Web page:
Reviews for Secret of the Manhattan Project


Booklist Reviews 2012 April #1
*Starred Review* The scene is neatly set with the first, short chapter, "Mission: Possible." It asks readers to imagine keeping a secret among 100,000 people, hiding three entire cities from prying eyes, and putting the most famous scientists in the world in one place that few know about. These were just a few of the elements that went into the development of the atomic bomb. Part of the Stories in American History series, this book does a fine job of explaining the Manhattan Project to middle-graders by firmly placing the project in the context of history. Gonzales briskly sets up the events that led to WWII; explains how many scientists were forced to flee their homelands; describes the experimentation surrounding such a massive effort; and then shows the ramifications--and doubts--that were detonated along with the bomb. What sets this book apart is not the format, which is conventional and loaded with well-chosen photos, but the way Gonzales twists the many threads and turns them into a fresh narrative that will intrigue readers and encourage them to find out more. Copyright 2012 Booklist Reviews.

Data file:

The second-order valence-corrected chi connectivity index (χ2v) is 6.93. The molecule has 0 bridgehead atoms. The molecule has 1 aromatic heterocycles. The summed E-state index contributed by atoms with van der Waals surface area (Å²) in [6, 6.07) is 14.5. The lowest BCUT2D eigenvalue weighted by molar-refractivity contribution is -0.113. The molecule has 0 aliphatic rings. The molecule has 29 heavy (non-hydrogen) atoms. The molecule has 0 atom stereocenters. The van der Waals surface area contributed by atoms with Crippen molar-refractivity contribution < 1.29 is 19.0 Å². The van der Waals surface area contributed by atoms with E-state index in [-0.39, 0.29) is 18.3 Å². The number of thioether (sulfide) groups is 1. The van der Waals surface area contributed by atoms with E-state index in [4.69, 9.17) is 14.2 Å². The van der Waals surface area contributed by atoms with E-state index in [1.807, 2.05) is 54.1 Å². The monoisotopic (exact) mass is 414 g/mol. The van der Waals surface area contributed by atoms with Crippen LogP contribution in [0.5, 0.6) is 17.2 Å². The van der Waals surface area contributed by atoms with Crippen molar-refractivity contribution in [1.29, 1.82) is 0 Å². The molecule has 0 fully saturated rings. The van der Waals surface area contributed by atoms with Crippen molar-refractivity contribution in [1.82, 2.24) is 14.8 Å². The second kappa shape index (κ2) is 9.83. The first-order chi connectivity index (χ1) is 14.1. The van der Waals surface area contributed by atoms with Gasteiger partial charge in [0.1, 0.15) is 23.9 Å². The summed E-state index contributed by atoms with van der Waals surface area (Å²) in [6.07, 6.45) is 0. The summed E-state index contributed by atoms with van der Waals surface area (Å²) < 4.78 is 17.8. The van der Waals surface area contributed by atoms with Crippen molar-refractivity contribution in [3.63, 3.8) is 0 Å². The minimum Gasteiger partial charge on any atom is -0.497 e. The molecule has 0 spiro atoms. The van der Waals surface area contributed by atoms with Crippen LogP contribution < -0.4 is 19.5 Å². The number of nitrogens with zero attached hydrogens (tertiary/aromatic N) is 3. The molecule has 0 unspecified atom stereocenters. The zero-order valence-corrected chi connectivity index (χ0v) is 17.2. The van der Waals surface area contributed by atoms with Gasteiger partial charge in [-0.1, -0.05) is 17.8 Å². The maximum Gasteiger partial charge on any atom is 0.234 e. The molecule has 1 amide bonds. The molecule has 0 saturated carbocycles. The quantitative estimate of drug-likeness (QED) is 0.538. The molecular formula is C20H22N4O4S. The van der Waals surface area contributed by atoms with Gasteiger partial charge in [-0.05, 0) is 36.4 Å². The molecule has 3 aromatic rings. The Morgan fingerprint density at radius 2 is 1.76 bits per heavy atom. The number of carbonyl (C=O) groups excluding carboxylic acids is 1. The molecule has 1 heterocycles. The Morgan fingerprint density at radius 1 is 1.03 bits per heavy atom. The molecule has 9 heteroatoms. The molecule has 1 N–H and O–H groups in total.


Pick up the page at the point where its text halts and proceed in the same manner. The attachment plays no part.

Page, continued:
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Horn Book Guide Reviews 2012 Fall
This book chronicles the construction of the first atomic bomb from its inception to the final detonation over Nagasaki, Japan. Gonzales relates how secret operations were successfully undertaken with vital components simultaneously developed in Manhattan, Tennessee, Washington State, and Los Alamos. The informative narrative is accompanied by photographs (which vary in relevance), drawings, and maps. Reading list, timeline, websites. Ind.

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School Library Journal Reviews 2012 April

Gr 5-8--Updated versions of the publisher's "In American History" series, these titles are characterized by solid research, dramatic details, and an accessible and attractive format. Each volume opens with a vivifying vignette: a foghorn sounding in a Buffalo, NY, harbor as three fugitive slaves enter the final leg of their journey to freedom, a man with gold fever whistling "Yankee Doodle" as he pushes a wheelbarrow full of his belongings westward. The volumes then transition into chapters that relay historical information, including facts about the political and social climate of the time, with excitement. These revisions consist mainly of improving the color quality and increasing the number of photographs, maps, and ephemera. Thorough and engaging, they are representative of what lively writing and clean, clear presentation can do to add oomph to history lessons.--Jennifer Prince, Buncombe County Public Libraries, NC

[Page 182]. (c) Copyright 2012. Library Journals LLC, a wholly owned subsidiary of Media Source, Inc. No redistribution permitted.

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